Monday, February 8, 2016

"Using R for Introductory Econometrics"

Recently, I received an email from Florian Heiss, Professor and Chair of Statistics and Econometrics at the Henrich Heine University of Dusseldorf.

He wrote:
"I'd like to introduce you to a new book I just published that might be of interest to you: Using R for Introductory Econometrics.

The goal: An introduction to R that makes it as easy as possible for undergrad students to link theory to practice without any hurdles regarding material, notation, or terminology. The approach: Take a popular econometrics textbook (Jeff Wooldridge's Introductory Econometrics) and make the whole thing as consistent as possible.

I introduce R and show how to implement all methods Wooldridge mentions mostly using his examples. I also add some Monte Carlo simulation and present tools like R Markdown.

The book is self-published, so I can offer the whole text for free online reading and a hard copy is really cheap as well."
The link for the online version of Florian's book is

What you`ll find there are two versions of his 365-page book (Flash and HTML5) that you can read online; and all of the related R files for easy download.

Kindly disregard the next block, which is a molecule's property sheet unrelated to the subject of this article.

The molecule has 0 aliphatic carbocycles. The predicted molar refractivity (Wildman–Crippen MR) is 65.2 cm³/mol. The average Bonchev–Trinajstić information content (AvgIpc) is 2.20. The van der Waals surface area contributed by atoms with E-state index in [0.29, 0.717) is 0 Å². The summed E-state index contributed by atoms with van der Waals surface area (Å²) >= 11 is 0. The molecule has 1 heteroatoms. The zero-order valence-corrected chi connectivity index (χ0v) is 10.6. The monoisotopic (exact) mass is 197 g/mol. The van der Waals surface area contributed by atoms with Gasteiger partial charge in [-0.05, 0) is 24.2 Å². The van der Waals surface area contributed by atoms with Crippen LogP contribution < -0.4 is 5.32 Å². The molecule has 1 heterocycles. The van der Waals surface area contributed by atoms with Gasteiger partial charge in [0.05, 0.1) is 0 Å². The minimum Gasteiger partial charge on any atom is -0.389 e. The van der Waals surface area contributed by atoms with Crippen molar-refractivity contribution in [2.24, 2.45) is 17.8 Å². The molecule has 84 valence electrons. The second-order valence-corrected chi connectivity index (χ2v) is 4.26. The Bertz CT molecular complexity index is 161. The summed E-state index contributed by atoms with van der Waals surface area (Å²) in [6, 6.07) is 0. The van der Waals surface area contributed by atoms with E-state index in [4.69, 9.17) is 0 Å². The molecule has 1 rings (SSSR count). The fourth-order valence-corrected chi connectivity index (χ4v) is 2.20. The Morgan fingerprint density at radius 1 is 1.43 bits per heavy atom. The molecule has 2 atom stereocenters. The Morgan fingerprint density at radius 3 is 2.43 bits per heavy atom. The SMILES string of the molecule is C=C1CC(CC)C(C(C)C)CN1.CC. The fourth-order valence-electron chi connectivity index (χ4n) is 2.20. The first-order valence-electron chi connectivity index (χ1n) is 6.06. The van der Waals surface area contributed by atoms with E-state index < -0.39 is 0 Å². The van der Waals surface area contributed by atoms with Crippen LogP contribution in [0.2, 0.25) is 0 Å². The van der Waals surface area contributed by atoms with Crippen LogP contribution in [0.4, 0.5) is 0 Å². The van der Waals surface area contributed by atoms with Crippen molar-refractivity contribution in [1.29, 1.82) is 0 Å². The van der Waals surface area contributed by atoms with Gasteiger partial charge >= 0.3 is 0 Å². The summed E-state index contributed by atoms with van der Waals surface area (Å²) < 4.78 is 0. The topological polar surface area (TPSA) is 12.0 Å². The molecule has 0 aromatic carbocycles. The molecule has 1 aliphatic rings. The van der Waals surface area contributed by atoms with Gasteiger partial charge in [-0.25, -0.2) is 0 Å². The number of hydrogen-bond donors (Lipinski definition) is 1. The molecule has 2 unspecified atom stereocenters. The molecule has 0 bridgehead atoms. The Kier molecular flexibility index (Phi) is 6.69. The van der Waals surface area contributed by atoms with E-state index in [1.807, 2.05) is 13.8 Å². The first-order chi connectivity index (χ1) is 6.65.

Florian has used the CreateSpace publishing platform to produce an extremely professional product.

Using R for Introductory Econometrics is a fabulous modern resource. I know I'm going to be using it with my students, and I recommend it to anyone who wants to learn about econometrics and R at the same time.

If you're after a hard copy of the book you can purchase it for the bargain price of US$26.90 directly from CreateSpace, or from Amazon.

© 2016, David E. Giles

1 comment:

  1. As an econometrician, what is your opinion on R versus other programs such as Stata or Eviews. I do understand they are different, but I am wondering what was so nice about using so many programs if, say, only one of them could do it all?

    Another point: we now have a free top quality product --R-- and a few very good sources on econometrics that also are free. It gets me wondering what a textbook or software piece must offer for it to be worth something on the market. What makes, say, SnW introduction to econometrics textbook a good buy at a really high price when you can have lecture notes and so many other textbooks online for free?


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